#4 - So Should I Hyphenate?
Jody Finver - 2 September 2001
(Luxor, EGYPT) - "I would rather swim from
Ethiopia to Egypt than go through the Sudan, Jeff." Those were
my words to him before embarking on this trip. I had no intentions
of traveling through the country. I had even told my parents
I wouldn't. But the group had talked me into going saying that
I would be safe traveling in an international group. See, I
am the lone American passport and in my eyes, I thought the
Sudan was just another Libya -- a country teeming with hostile,
anti-American propaganda, terrorists, and sand. I had visions
of being kidnapped and sold into slavery in the south. But I
must say, the concept of going to a country deemed 'dangerous
and unsafe' by my embassy made it too tempting. So while part
of me wanted to get rejected and fly to Cairo, a larger part
of me was anxiously awaiting the harrowing drive and hoping
to see this so called danger zone.
My preconceived notions were totally unfounded
and I am convinced that the American Embassy gets its information
from Bazooka rappers cause the Sudan was the safest, nicest,
friendliest country I have ever been to in my life. It was daunting
to encounter so many genuinely friendly and hospitable people.
Perhaps it is the New Yorker in me that makes me think everyone
is out for something., but the people of Sudan.. or the Sudan…
however you call it.. it's part of their culture to help people.
Funny, but that never gets relayed by Peter Jennings or the
As an American I would happily promote tourism to Sudan. Go.You'll
have a wonderful time -- provided you bring plenty of money and
rehydration salts. Damn hot there. And as a woman, just be prepared
and laugh it off like Sally and I did.
" I am strongly desiring to kiss you."
"I have a boyfriend."
"But - please -"
At this point, I couldn't bear to overhear
this ping-pong conversation from the hall and I walked into
the room where Sally and one of our hosts sat. It was our last
night in Khartoum and the boys were going for broke. While swimming,
one asked if he could be my boyfriend. I laughed it off and
relayed the story to Sally having no idea what was in store
for her later that night. Sally was money in Sudan. Blonde,
blue eyed, full-figured, you couldn't blame the guy for trying.
You could however blame his friend, who less than an hour after
his friend was shut down, crawled into her bed and tried to
spoon her. On the rooftop, with Jeff, Gulin, his friend and
myself all attempting to sleep. Sure he was 26-year old bucket
of repressed hormones and she the blonde temptress, but ewwwwwwwww,
it was revolting. Sally to her credit kept her calm. She ousted
the guy and moved her bed smack dab next to mine where I sat
awake and on guard for most of the night. When morning came,
I told Jeff what happened. He responded, " Gooooood times."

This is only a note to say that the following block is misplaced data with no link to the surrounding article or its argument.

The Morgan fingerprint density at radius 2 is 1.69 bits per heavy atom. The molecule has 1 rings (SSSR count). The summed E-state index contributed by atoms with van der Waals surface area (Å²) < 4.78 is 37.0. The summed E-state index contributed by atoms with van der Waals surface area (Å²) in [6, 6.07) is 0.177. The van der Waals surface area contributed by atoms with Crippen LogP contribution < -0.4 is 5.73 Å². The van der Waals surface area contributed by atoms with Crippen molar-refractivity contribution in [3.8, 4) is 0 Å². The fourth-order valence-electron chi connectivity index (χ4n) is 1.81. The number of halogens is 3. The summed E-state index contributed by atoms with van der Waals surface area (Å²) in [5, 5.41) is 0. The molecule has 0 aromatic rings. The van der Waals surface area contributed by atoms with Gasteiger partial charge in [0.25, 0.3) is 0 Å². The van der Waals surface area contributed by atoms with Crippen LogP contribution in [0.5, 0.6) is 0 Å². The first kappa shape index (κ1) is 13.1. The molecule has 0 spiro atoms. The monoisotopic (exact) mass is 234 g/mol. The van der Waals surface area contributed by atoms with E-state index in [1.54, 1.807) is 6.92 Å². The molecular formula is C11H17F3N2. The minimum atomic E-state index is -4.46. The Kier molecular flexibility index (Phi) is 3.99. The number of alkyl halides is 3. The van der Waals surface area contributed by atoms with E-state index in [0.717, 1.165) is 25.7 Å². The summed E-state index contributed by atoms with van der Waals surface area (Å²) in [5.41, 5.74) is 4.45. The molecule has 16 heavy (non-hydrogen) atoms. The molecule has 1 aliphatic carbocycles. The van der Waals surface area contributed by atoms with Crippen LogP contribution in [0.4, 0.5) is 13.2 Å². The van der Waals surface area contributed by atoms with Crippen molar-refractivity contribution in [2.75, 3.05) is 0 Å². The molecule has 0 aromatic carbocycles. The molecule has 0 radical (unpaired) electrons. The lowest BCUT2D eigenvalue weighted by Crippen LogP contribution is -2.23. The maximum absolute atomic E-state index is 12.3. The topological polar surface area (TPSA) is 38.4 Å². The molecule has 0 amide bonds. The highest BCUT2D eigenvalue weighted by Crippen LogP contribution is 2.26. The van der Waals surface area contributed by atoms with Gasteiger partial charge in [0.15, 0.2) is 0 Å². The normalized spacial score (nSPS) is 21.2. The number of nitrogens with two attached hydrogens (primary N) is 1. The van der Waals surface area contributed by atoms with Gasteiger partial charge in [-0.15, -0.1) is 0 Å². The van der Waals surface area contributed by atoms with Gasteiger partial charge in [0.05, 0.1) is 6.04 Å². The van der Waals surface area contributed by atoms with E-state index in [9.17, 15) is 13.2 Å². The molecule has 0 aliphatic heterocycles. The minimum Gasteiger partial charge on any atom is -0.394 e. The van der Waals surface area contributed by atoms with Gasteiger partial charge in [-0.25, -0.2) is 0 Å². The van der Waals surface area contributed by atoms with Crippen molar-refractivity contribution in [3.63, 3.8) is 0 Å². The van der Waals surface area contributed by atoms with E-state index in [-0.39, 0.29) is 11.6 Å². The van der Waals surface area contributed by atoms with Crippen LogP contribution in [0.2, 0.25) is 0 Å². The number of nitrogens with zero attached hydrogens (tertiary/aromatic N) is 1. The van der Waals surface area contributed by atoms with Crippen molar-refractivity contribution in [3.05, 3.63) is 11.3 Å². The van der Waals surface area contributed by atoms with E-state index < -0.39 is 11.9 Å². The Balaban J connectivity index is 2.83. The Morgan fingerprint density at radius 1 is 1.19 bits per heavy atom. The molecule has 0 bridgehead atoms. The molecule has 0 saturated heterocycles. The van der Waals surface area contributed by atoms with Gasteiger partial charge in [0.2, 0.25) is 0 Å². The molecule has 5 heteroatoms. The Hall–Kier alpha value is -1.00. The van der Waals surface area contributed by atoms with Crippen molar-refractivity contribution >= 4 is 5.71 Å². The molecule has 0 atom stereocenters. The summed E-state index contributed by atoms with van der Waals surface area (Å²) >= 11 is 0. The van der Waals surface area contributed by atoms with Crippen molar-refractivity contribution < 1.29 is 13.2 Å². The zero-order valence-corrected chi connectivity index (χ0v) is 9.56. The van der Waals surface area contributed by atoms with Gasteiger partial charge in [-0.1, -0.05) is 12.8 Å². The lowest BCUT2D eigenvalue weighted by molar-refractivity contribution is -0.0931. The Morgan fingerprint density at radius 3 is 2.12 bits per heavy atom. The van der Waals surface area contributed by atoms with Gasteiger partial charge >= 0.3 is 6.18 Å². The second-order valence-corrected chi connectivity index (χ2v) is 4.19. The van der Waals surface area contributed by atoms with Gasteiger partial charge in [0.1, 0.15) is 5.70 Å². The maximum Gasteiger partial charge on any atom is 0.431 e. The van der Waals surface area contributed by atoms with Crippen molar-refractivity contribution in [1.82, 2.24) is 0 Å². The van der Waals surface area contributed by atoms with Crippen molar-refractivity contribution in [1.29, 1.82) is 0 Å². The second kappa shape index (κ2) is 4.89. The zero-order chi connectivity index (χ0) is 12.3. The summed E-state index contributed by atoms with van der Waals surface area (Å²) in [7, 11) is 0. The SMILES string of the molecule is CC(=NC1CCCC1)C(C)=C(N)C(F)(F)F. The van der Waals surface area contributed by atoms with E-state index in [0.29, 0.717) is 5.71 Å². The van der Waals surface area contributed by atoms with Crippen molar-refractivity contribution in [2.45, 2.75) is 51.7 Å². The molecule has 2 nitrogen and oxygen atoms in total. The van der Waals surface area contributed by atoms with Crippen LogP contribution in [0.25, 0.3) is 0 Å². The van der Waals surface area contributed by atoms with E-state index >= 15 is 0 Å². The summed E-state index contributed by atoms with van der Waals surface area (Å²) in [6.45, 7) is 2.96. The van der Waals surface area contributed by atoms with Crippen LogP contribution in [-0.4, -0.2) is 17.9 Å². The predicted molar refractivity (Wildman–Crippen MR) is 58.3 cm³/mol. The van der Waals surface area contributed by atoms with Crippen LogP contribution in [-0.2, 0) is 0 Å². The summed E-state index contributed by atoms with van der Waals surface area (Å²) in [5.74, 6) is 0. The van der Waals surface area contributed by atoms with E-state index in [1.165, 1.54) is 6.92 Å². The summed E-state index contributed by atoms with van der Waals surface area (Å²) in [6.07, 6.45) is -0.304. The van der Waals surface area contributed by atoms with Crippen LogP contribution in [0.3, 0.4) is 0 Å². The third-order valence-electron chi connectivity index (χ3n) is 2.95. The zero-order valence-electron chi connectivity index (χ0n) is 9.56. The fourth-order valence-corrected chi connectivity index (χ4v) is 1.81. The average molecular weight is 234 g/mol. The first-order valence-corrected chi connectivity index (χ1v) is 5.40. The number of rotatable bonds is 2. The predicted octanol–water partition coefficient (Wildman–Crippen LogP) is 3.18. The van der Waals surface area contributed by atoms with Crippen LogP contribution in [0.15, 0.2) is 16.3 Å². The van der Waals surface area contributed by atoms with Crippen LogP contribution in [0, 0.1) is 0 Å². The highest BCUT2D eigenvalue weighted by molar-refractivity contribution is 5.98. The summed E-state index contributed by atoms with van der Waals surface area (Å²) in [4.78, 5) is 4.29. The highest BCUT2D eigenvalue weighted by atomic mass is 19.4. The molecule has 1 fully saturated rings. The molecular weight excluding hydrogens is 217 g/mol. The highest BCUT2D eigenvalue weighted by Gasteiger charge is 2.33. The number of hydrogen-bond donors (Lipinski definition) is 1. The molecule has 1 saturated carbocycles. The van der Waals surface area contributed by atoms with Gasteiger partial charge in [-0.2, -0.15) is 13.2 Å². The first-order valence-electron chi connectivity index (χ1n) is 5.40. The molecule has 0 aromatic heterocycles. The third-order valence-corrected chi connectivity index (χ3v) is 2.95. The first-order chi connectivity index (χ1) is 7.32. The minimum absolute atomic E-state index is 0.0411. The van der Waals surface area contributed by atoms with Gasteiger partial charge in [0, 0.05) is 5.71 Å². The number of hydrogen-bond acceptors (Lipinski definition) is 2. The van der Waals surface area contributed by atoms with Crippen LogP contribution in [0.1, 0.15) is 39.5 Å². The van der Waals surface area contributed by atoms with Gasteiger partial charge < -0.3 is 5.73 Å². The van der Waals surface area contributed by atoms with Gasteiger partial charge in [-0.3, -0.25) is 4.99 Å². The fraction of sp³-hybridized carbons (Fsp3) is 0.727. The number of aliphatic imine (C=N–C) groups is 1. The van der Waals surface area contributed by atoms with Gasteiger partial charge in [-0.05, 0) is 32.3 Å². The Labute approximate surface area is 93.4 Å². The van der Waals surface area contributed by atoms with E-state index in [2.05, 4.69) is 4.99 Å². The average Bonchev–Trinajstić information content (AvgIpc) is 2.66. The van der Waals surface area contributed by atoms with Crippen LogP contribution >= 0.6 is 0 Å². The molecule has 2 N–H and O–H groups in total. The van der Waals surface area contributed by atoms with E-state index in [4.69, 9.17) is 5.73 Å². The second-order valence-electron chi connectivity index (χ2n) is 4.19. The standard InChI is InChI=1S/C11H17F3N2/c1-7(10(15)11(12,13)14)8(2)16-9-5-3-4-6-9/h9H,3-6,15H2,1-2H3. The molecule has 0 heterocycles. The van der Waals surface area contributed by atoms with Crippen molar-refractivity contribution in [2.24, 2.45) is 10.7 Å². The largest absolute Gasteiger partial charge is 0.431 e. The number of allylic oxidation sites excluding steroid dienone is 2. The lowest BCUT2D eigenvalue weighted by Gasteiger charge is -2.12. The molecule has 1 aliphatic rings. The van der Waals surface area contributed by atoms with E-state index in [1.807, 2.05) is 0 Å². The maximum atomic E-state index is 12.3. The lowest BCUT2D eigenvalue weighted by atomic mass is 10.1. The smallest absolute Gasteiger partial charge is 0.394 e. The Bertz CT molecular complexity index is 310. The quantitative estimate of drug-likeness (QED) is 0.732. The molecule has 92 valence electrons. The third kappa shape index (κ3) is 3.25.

We left silently as the boys pretended to be asleep, embarrassed
at their mis-judgement of this particular western women.
Gulin had been safe through the Sudan. She used her middle name,
Zeynep, a nice Islamic name. She was their sister. Their cousin.
As for me? Outside of the simple request to be my boyfriend, I
was left alone. But I was told by several Sudanese women as well
as the men that I needed to eat more. I was too skinny by Sudanese
standards. I suppose being sick in Wadi Halfa with food poisoning/stomach
bug/ heat? didn't rack me up any points. Fine with me.
As we were leaving Sudan the men had warned
us about Egyptian men. They were not extolling words of praise.
They said one of us should be married to Jeff for safety. Sally
told them that Jeff and I were getting married. In actuality,
we got married in Khartoum. Well, not exactly so calm down Mom.
It worked out like this: In many Muslim countries, men and women
can't share hotel rooms unless they are married. Sometimes they
even ask to see marriage certificates. (I remember that from
my last visit to Egypt.) I have been wearing my mom's wedding
band all the while traveling and since I am not wearing Sally's
St. Christopher medallion that says 'Love, from Mike' around
my neck, and since I don't have the name Zeynep and can't recite
words from the Koran, I was picked. Romantic, huh? He wears
a ring that Sally bought for herself and we downloaded a marriage
certificate from British Columbia superimposing our names on
it. December 31, 1998. Looks legit.
I was dreading coming
back to Egypt. When I was here a few years back, I had some
pretty terrible experiences.. I mean it was bad. No, exaggeration
to it. Egyptian men are forward. Aggressive. They grope… and
they don't let go. On the cargo boat heading here, the engine
dude was pestering me (in a crew of Sudanese, he was the lone
Egyptian, no surprise). Sally said Jeff needed to put in a good
show and so my husband appeared, sat by my side for an hour
and voila… the asking me to massage him later or something to
that affect stopped. So all in all, I guess being married puts
me at ease. (Even if my husband snores louder than the call
By the way, Jeff and I are registered at
Land Rover. We still need shock absorbers, though cash would
be graciously accepted as well.